Is Math Even Real?

Photo: The Fibonacci Sequence in nature Source:

“Imagine you had to take an art class where you were only taught how to draw a fence … but were never shown the paintings of the great masters. Would you love art?”

That is professor of mathematics Edward Frenkel arguing that one of the reasons why people dislike math is because they were only taught to “draw the fence” and are not aware of the mathematical masterpieces: Euler’s Identity, Euclid’s Elements, Fermat’s Last Theorem, etc.


But we can’t blame them. At the end of the day, if you want to experience Picasso, DaVinci or Wadinsky you can go to a museum but the same isn’t true for mathematics—people don’t know where to find it.

But why bother ourselves so much with the exposition and appreciation of maths? I mean, is maths even real? Is it a feature of the Universe or is it a product of the human brain made to better understand the world?

Well, here are some of the most popular interpretations of the subject:

Mathematical Fictionalism considers numbers and mathematical concepts to be a product of our minds to describe patterns in the Universe that aren’t inherently mathematic.

The problem with this philosophy is that it doesn’t seem to justify that the study of the behavior of the natural world—science—has math embedded deep within it which has only proven favorable. This that defining math as false would imply that the way that nature behaves isn’t true.

Some also argue that since fictionalism requires a human mind to create the math, their thesis falls apart if we go back in time. In other words, if two Australopithecus get together for “grooming and chill” and make another Australopithecus there’s a total of three Australopithecines (2+1=3) whether we see it or not. According fictionalists this wouldn’t be true since no human was there to carry out the math.


Nominalism argues that numbers don’t exist but instead they describe real physical things.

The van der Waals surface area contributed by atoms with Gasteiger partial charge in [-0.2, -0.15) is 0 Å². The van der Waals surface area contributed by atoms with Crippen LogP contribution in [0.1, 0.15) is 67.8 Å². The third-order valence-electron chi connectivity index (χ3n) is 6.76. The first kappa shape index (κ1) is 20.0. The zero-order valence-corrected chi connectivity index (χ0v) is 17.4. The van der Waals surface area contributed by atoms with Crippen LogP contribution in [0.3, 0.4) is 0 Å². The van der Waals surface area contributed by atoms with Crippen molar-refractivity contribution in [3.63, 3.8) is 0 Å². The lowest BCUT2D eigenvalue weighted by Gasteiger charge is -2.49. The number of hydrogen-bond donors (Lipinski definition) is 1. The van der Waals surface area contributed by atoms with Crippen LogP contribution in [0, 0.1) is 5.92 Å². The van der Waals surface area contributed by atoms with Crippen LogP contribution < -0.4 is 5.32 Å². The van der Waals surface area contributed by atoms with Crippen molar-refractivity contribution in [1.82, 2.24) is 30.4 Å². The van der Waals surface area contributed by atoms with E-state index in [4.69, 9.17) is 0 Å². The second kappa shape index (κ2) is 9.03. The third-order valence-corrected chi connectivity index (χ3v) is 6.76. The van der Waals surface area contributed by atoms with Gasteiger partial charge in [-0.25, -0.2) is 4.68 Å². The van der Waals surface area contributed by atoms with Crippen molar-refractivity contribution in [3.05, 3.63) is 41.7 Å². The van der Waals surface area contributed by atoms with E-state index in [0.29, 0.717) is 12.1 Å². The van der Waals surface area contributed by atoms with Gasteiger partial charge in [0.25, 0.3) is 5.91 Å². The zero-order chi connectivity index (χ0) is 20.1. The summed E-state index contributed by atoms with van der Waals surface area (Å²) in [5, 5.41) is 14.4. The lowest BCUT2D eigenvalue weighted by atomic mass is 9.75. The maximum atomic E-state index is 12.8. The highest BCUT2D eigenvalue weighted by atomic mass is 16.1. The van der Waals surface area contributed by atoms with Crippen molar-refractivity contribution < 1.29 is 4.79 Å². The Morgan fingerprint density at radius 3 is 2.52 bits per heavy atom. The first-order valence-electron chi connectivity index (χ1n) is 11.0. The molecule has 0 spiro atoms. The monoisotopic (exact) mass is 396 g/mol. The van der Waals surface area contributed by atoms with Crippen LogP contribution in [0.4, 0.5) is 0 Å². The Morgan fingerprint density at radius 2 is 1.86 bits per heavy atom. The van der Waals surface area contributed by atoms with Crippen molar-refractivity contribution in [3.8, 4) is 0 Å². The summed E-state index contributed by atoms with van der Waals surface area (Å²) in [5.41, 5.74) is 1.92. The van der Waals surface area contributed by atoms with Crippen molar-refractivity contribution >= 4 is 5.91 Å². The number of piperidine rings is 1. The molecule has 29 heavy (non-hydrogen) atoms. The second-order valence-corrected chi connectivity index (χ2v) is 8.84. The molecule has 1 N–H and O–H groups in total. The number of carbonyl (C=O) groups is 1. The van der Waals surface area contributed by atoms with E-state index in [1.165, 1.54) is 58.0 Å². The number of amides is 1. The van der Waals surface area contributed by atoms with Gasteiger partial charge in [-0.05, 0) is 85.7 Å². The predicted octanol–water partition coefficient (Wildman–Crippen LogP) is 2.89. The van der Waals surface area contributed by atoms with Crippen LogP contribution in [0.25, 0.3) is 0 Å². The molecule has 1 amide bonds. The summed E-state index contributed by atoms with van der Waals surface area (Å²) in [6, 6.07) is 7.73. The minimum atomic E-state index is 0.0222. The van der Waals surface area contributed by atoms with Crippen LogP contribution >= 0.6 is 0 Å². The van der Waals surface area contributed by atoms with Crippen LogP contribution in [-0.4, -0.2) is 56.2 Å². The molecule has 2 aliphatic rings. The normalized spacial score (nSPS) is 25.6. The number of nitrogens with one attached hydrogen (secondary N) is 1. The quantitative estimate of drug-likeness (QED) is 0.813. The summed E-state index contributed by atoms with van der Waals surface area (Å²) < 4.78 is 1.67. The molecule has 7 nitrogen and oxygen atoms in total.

Think of it as how we are taught math as children. For example 3×3=9 if taught as “if you have three boxes of three sweets each, you have a total of nine sweets”.

One of the challenges of Nominalism comes when we throw complex numbers into the mix. It’s easy to imagine two slices of pizza to represent the number 6 or half a latte macchiato to represent 1/2, but what about √-1?

This is known as an imaginary number (i) since we can’t actually show you a certain amount of pizza equivalent to √-1. Ironically, imagining it is pretty hard too.

Pi (an irrational number) doesn’t like to play along with Nominalism either and that is a big problem.


Pi is a naturally occurring number—it’s everywhere there’s a curve or circle such as our DNA double helix or the Sun—and if it’s in nature it surely must exist… right? Therefor we should be able to show you a concrete object to represent π but we can’t.

So it seems that to Nominalists one of the most important numbers in nature doesn’t exist. But how can that be? I mean, nature is real and if pi occurs throughout it, then does nominalism reject the existence of a part of the Universe?

Not quite. A common counter argument is that when we calculate with π we’re actually using an approximation to the actual number which, once fully calculated, could be physically represented by an object.

Mathematical Realism’s stand on the debate is that mathematics and all its concepts exist independently of us and they are disembodied in the Universe as part of its DNA. All we do is uncover and find uses for them.

In a way what Mathematical Fictionalism tells us is that the Universe is an immense painting and mathematical concepts are the techniques used to design it.

When you look at the Mona Lisa you don’t see the names of the techniques used by DaVinci written all over it as if they were objects, you see the result of them interacting together and the same applies to the cosmos.

Like all the previous interpretations, Realism isn’t perfect. It is sometimes criticized by people who deem it to be less about scientific views and more about faith since we can’t directly observe it happening.

I don’t know who’s on the right side of the debate. No one does. But I do know that mathematics is the language of nature and as a consequence of its omnipresence it’s a part of our culture and we should accept it as such.